The final ODI between Sri Lanka and South Africa took place on Sunday 12th August.
South Africa had already won the series so the pressure was off, but there were still two games to play. Could they keep up with the momentum? Could they avoid getting complacent?
The sad answer to these questions, was no.
For some odd reason, South Africa decided to play Kagiso Rabada for the final game. I do not see a good enough reason for them to play him, given the fact the series was already won. What good could have come from playing him?
Lungi Ngidi is inexperienced, he needs game time. If South Africa, truly are looking at building a World Cup squad, they need to give their youngsters a good run before their opening game. They should have played both Junior Dala and Ngidi and rested Rabada.
That was not the only odd team selection that transpired. David Miller was also “rested” – from what exactly? He played only 4 ODIs, what does he need to be rested for? With Faf already injured and back home, the Proteas needed someone with experience in the middle order, they couldn’t just leave it to Duminy to bolster the middle order.
So let’s talk about the game.
South Africa lost the toss and bowled first. Their bowling was poor and inconsistent. It was only Keshav Maharaj would bowled a brilliant spell, going at only 3.2/over in his allotment of 10 overs.
Sri Lanka’s captain Angelo Mathews scored a brilliant 97*, he stood in two fifty run partnerships with Dhananjaya de Silva (53), who made 30 & Thisara Perera (52), who made 13.
South Africa conceded 93 runs in the final 10 overs, this is after conceding 105 in the final 10 in the previous match. This is something Ottis Gibson, as bowling coach, has got to sort out. South Africa cannot concede so many runs against top quality opposition in the World Cup. Instead of chasing a respectable target, they’ll wind up chasing an exceptional one due to their poor death bowling. This is not a new problem and it’s not going to go away by itself. It will take effort.
Thanks to a solid batting effort from Sri Lanka, four fifty-plus partnerships in their innings and a wonderful half century from Mathews, only missing out on his century by 7 runs, Sri Lanka set the imposing target of 300 to win.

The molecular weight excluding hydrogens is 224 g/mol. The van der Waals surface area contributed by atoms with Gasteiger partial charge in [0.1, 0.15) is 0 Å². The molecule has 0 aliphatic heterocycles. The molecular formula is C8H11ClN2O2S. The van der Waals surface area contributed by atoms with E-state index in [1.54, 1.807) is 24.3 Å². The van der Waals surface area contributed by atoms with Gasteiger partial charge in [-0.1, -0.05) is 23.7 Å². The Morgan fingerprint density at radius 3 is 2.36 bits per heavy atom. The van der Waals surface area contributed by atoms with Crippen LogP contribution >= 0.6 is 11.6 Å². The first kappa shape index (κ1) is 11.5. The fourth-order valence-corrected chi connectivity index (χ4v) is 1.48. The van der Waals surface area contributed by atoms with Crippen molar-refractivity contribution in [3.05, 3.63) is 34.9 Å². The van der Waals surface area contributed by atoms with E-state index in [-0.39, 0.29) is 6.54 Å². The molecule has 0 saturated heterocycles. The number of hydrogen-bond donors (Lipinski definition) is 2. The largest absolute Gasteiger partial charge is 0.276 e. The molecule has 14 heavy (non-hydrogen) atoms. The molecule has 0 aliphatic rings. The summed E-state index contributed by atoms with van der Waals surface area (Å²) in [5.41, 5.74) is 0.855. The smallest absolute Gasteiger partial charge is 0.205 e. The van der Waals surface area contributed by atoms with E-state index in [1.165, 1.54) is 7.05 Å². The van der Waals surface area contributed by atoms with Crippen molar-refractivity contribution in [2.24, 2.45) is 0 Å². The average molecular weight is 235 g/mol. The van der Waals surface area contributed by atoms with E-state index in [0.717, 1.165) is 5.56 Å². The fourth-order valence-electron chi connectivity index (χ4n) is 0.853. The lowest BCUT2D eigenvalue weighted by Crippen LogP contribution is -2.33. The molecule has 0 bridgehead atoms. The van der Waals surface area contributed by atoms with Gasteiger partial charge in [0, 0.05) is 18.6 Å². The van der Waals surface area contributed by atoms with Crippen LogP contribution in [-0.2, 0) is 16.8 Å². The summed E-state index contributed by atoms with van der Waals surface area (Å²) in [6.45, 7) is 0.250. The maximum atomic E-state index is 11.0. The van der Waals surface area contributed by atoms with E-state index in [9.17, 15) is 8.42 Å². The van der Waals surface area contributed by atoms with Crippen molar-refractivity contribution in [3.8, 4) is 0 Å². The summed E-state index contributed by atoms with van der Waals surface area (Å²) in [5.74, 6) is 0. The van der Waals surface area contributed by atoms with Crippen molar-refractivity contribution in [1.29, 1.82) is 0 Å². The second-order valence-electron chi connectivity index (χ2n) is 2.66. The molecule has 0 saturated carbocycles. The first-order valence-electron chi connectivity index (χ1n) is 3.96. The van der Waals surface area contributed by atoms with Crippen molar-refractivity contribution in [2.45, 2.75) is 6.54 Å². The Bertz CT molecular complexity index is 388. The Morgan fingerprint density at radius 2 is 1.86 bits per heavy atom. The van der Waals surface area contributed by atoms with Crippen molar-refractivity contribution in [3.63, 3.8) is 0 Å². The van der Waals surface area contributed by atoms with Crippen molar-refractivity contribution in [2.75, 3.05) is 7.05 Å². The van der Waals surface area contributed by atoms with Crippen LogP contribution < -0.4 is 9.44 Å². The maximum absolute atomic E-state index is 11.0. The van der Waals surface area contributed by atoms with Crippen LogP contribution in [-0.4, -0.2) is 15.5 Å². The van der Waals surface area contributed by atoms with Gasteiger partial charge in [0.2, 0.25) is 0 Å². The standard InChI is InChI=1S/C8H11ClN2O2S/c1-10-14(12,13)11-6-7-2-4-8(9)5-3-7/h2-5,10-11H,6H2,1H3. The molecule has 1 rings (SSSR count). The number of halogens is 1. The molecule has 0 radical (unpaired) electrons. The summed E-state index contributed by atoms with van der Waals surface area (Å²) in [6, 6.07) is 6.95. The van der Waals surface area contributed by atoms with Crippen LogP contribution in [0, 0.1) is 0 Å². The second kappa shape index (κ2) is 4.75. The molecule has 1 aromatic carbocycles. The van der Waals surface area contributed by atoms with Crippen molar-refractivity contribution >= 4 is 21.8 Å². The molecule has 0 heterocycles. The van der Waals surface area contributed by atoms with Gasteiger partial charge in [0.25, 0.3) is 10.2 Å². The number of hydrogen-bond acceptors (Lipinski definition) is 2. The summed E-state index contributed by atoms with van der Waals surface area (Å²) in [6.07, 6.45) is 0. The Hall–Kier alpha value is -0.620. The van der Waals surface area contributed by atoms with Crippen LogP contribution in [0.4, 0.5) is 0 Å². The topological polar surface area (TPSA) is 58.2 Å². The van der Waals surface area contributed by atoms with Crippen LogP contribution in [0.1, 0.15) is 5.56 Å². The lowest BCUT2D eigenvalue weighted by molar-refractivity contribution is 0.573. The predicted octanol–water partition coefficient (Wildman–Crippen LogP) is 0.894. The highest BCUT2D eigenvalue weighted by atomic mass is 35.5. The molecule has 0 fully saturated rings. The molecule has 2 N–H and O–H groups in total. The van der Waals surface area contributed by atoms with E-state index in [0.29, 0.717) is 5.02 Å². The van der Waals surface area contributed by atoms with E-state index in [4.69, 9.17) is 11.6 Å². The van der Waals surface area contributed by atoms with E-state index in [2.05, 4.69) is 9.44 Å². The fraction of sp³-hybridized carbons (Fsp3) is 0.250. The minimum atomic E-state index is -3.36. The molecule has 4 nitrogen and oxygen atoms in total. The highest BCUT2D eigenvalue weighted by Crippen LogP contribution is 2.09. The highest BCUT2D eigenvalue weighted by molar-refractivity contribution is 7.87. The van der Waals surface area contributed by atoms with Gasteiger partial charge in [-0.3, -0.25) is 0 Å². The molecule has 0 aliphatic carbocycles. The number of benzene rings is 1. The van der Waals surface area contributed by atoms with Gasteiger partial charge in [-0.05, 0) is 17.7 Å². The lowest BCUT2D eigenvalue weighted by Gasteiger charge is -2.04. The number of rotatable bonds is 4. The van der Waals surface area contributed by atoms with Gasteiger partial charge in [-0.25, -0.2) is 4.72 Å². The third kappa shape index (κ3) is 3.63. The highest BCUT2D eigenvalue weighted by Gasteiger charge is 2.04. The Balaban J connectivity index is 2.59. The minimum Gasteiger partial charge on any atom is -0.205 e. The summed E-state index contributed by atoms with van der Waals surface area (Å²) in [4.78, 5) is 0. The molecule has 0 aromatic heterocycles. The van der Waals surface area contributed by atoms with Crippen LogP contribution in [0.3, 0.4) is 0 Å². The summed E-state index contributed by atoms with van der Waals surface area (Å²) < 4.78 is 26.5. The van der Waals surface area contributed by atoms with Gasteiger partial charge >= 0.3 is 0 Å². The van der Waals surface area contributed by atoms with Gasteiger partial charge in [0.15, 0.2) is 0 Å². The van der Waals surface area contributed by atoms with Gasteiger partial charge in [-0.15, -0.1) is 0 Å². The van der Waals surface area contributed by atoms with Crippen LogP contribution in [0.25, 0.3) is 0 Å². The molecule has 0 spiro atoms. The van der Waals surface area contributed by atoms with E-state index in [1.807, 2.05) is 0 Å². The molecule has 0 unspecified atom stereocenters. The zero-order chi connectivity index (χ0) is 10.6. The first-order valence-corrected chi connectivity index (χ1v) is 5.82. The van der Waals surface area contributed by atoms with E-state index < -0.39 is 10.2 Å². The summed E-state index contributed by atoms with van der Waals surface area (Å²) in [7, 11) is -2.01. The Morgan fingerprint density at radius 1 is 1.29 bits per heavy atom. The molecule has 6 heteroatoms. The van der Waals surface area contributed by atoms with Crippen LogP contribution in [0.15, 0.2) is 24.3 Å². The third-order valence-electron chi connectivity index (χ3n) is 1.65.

South Africa were never in the chase, a peach of a delivery from Suranga Lakmal had Hashim Amla back in the hut for a duck. Aiden Markram was back in the side and enjoyed batting against the pace of Lakmal for a brief cameo of 20, before Akila Dananjaya took his wicket, and then found himself on a hat-trick the very next ball when he had Reeza Hendricks out for a golden duck.
It was beautiful bowling from Dananjaya who took the heart out of the Proteas batting, on course to his second 5-fer in ODIs, getting match figures of 6-29 in his 9 overs.
South Africa had a disastrous and pathetic batting performance, no fight was demonstrated. It was only stand-in captain, Quinton de Kock who put up some resistance, with a lovely 54 off 57 deliveries.
Only de Kock (54), Markram (20), Duminy (12) & Rabada (12) got into double figures. The rest of the batting was just embarrassingly poor. They lost their last six wickets for 36 runs. Inexcusable.
It was also odd that Duminy, the only experienced player in the middle order, came in at 6. With South Africa in trouble at 3-31 after Hendricks’ dismissal, he should have been the one to walk to the middle, not Klaasen.
Sri Lanka overpowered South Africa inside 25 overs, for their lowest total against and in Sri Lanka in a one day international, 121. They were deserved winners, winning by the huge margin of 178 runs. They put in an all-round better performance over South Africa in the final two games.
South Africa won the series, 3-2, and whilst that is a good achievement considering the drubbing they got in the Test series, the manner in which they lost the final two matches is cause for concern.